Local authorities in Henan shut down churches by blocking off the entrances and destroying church facilities.
The cries of the Christians at East Street Church in Sunfuji township, under the jurisdiction of Liangyuan district of Shangqiu city, in Central China’s Henan Province, emanated out onto the streets as they looked over their destroyed sanctuary. The podium was torn apart, the wooden planks dismantled. The floors were ripped up. And valuables—crosses, chairs, air conditioners, etc.,—looted.
That was on April 19, Good Friday—a holy day for all Christians.
Video: Believers knelt crying and praying in the church.
And so, little by little, the authorities made their move. In early February, township government officials removed more than 20 benches and cushions from the church, moving them into the yard and burning them. They then blocked off the entrance to the church’s courtyard with bricks and cement, prohibiting believers from entering and holding gatherings.
Witnessing the government act so savagely, the church’s director and other believers tried to resolve the matter through legal means, filing a lawsuit against village- and township-level government officials. But government officials intimidated the lawyer hired by the church, threatening to revoke the lawyer’s qualifications. The lawyer didn’t dare to take on the case.
Seeing that their efforts to seek justice were going unrewarded, but also refusing to see the church being occupied by the government, the believers pushed down the blocked wall and commenced meetings again.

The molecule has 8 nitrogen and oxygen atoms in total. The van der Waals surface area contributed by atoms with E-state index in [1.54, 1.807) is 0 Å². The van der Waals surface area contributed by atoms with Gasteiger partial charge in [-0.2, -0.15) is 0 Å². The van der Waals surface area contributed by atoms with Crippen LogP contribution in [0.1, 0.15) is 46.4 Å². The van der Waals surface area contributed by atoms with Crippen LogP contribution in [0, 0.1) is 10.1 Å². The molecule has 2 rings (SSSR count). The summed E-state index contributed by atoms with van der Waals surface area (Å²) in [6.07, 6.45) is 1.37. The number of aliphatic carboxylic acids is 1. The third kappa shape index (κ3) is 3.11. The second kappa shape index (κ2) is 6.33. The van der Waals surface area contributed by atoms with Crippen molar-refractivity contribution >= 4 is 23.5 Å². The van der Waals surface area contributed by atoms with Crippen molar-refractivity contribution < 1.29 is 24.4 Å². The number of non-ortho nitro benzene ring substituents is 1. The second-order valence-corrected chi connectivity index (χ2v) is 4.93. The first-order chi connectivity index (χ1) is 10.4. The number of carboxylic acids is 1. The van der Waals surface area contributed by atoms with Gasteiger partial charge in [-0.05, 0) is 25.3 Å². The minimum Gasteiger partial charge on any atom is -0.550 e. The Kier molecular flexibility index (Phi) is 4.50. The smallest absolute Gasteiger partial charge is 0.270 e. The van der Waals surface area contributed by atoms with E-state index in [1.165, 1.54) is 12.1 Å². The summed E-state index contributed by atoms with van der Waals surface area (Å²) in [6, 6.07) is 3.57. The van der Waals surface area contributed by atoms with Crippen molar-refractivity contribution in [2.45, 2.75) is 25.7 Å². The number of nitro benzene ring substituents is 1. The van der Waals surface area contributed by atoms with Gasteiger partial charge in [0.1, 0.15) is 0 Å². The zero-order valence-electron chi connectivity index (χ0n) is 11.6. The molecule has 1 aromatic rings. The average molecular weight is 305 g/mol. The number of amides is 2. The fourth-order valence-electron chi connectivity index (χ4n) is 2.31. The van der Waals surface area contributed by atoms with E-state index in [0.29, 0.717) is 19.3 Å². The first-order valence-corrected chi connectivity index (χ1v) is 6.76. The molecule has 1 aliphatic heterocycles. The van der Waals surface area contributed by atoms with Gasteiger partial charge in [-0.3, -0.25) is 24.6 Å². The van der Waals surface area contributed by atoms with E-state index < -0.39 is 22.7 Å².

To the surprise of believers, in mid-April, the village’s CCP secretary hired people to dismantle the podium in the church. They also used an electric drill to demolish the flooring, then they blocked off the church’s entrance again.
During the same period, the doors and windows of a Three-Self Church meeting venue in Xiayi county’s Liji town were also blocked off by local village officials. And after another Three-Self church in Xiayi county was shut down, the local village Party secretary once again brought people to raid the church. They burned and destroyed all the items they found, including paintings of crosses, hymnbooks, spiritual books, and a donation box.
“These officials are just like bandits. They confiscated and burned everything,” an angry believer told Bitter Winter.
A document on religious work issued in Henan demands that “religious affairs management be incorporated into the job responsibilities and reward/punishment system of each village’s ‘two committees’ (i.e., the village Party branch committee and the village committee),” at all levels of command. The document states: “For those who are lax in performing their religious work duties or whose failure to exert themselves in carrying out the special campaign causes prolonged unresolved issues, serious accountability will be pursued in accordance with the law.”
In other words, under pressure from the government’s top brass, village officials suppress religious belief in order to protect their jobs.